Inflammatory cells and enzymes released due to irritation or sickness can turn mucus yellow or green. While green or yellow mucus can point to a potential infection, it doesn’t always. Your mucus can thicken and turn yellow or green as iron-laden enzymes fight the invaders. The changing color of the mucus can let you know a battle is taking place, but it can’t tell you if an invader has made it through your body’s protective mechanisms and into your tissue. When some people get sick their mucus remains clear.

More important than the color, it’s important to pay attention to the consistency, amount of mucus, and how you feel. If you get dehydrated or have been exposed to something your body considers harmful mucus production ramps up. Thickening mucus that isn’t able to move as easily paves the way for bacteria and viruses to multiply inside you which increases the chances of infection. If there is an infection, you will likely experience symptoms like congestion, sinus pressure, and headache.

Too Much Mucus?

Remember, mucus is your friend and it’s important to let it do its job, but if you are struggling with an excess of mucus and you feel you need a little help, try these options:

  • Wet a washcloth with warm water and apply it to your face.
  • Fill a bowl with steaming water, place a towel over your head, and lean over the bowl to breathe in the steam and loosen mucus. Remember to keep your head a safe distance above the bowl.
  • Take a steaming hot shower.
  • Use a nasal saline spray or rinse to clear out mucus and ease your breathing. If making your own, only use distilled, sterile, or previously boiled water.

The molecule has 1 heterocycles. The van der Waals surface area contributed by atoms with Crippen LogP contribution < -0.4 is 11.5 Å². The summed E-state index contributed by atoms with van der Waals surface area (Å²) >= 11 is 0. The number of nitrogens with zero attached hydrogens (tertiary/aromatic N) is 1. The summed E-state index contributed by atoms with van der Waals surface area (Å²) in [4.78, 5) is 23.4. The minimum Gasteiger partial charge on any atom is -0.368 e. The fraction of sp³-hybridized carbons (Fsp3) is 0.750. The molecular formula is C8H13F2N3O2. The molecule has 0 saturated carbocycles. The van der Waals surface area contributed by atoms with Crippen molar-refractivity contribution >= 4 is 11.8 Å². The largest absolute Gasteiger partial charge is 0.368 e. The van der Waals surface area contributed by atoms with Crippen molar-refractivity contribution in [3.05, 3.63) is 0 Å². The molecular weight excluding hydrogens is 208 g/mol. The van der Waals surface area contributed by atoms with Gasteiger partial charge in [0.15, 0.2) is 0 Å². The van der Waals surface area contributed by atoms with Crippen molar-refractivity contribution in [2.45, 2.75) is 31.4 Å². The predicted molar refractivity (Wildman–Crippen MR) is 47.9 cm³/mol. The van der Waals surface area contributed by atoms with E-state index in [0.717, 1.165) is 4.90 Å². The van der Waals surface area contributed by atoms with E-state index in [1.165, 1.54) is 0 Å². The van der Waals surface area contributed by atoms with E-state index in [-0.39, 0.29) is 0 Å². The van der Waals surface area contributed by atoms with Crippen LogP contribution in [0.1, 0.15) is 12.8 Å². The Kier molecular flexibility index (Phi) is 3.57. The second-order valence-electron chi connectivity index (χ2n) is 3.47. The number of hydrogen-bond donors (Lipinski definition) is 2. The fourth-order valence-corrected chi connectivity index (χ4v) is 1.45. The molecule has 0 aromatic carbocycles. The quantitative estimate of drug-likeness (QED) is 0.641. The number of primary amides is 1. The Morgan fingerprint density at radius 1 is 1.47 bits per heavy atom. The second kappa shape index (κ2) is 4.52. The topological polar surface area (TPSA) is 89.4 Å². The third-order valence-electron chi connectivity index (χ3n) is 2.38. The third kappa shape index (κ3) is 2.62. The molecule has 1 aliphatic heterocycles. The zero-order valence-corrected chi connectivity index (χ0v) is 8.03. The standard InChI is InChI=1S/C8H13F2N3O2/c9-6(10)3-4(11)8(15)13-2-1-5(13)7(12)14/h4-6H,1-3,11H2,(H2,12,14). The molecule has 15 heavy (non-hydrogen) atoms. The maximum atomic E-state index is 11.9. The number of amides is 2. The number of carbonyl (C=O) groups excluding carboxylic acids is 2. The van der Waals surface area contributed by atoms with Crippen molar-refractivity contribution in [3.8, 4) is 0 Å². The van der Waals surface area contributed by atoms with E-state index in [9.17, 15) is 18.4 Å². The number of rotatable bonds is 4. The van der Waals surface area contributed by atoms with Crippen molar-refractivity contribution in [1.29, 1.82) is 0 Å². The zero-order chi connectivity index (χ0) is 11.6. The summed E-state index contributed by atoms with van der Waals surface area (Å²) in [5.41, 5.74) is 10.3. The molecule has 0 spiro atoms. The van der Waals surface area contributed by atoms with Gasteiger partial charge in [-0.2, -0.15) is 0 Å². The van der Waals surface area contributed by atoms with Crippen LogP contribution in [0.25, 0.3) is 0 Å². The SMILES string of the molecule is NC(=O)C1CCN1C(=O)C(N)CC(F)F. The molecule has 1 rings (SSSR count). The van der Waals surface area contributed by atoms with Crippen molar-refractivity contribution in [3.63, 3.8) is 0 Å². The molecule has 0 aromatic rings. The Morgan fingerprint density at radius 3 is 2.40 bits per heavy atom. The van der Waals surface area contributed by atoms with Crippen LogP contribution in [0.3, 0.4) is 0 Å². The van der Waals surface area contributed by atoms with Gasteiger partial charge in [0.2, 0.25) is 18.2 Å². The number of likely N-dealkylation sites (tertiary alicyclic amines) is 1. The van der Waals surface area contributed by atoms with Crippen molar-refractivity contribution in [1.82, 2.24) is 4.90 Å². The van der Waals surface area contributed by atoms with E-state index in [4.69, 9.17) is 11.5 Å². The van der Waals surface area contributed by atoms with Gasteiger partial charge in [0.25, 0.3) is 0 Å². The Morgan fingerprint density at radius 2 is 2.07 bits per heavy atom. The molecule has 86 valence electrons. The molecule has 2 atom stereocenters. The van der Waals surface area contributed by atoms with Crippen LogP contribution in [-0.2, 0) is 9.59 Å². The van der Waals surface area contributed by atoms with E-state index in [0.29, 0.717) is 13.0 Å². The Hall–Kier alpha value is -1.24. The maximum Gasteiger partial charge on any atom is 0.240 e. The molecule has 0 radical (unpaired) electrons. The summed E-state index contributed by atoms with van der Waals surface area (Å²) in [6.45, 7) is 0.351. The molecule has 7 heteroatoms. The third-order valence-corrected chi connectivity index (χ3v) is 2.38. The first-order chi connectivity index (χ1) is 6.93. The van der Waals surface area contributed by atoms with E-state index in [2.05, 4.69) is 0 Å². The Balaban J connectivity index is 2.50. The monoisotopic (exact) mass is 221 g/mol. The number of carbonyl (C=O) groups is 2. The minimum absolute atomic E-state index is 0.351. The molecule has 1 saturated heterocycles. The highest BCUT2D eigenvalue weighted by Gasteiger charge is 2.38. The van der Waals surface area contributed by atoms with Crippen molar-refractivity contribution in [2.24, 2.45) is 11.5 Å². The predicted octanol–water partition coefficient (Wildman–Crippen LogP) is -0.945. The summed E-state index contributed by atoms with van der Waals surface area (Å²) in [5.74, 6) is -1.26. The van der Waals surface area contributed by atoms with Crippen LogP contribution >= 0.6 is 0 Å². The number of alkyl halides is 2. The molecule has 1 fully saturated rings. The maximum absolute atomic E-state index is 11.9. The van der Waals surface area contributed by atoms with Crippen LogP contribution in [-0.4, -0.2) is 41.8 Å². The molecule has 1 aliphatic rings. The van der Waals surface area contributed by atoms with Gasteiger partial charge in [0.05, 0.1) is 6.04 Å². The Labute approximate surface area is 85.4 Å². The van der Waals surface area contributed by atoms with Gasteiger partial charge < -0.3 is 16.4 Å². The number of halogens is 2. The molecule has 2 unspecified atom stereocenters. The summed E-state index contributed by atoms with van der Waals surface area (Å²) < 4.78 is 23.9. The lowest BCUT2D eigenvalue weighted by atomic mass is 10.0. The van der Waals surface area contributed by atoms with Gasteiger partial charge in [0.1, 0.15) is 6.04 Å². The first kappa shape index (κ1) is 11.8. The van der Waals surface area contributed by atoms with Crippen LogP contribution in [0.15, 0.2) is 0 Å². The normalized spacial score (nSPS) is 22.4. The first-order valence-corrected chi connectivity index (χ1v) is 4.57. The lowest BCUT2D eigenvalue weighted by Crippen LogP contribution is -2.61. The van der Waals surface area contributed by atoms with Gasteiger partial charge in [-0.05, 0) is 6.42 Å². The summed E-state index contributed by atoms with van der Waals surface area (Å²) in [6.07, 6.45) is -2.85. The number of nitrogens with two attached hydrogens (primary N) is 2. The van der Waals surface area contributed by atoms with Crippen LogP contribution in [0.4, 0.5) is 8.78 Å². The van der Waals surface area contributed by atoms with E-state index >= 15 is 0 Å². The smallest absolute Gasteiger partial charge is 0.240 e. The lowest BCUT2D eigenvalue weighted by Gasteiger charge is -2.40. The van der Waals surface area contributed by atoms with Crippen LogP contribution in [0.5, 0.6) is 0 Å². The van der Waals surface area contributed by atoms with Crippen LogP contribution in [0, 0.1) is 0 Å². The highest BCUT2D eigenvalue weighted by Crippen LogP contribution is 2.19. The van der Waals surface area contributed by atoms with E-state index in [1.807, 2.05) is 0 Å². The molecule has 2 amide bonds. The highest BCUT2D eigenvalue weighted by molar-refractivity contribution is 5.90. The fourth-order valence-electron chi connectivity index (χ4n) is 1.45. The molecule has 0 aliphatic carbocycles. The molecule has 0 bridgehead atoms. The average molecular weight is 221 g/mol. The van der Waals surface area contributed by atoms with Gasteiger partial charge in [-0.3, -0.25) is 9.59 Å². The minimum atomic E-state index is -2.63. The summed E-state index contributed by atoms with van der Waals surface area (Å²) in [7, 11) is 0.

• Consider over-the-counter medications. Antihistamines can help if your mucus is caused by allergies. Expectorants can thin mucus to help clear it from your chest. Decongestants shrink blood vessels, so you produce less mucus. (Be careful about overusing them, as they can make the problem worse.)

If you are still sick with a runny nose or congestion and fever visit us today!

(If your child is experiencing excess mucus production, avoid over-the-counter remedies as they have not been proven effective. Chest and vapor rubs can increase mucus production and can be dangerous for young children.)

Do I Need Antibiotics?

Antibiotics help cure bacterial infections, but most sinus infections result from viruses. This means that even if you are prescribed antibiotics for a suspected viral infection, they won’t make you feel better any sooner. You might feel progressively better as you take the antibiotics, but the reality is that you are likely feeling better at the pace the virus would naturally pass through your system.

When antibiotics might be needed:

  • Difficulty breathing, shortness of breath
  • You have a high fever of 104°F or higher that isn’t improving
  • Thick discharge that is uniformly white (that is, it looks like pus)
  • The infection drags on for more than 10 days, or if it gets worse after a week
  • You see more than a hint of blood
  • Severe symptoms that do not respond to over-the-counter sinus and cold remedies

No one likes to be sick, especially with coughing, sniffles, and sinuses that feel like they are stuffed with socks. You can limit your chances of contracting an illness through good hygiene like regular handwashing and even by wearing a mask in crowded places. The good news is that viruses last only a short time which means you’ll soon be out the door and back happily cruising your favorite trails.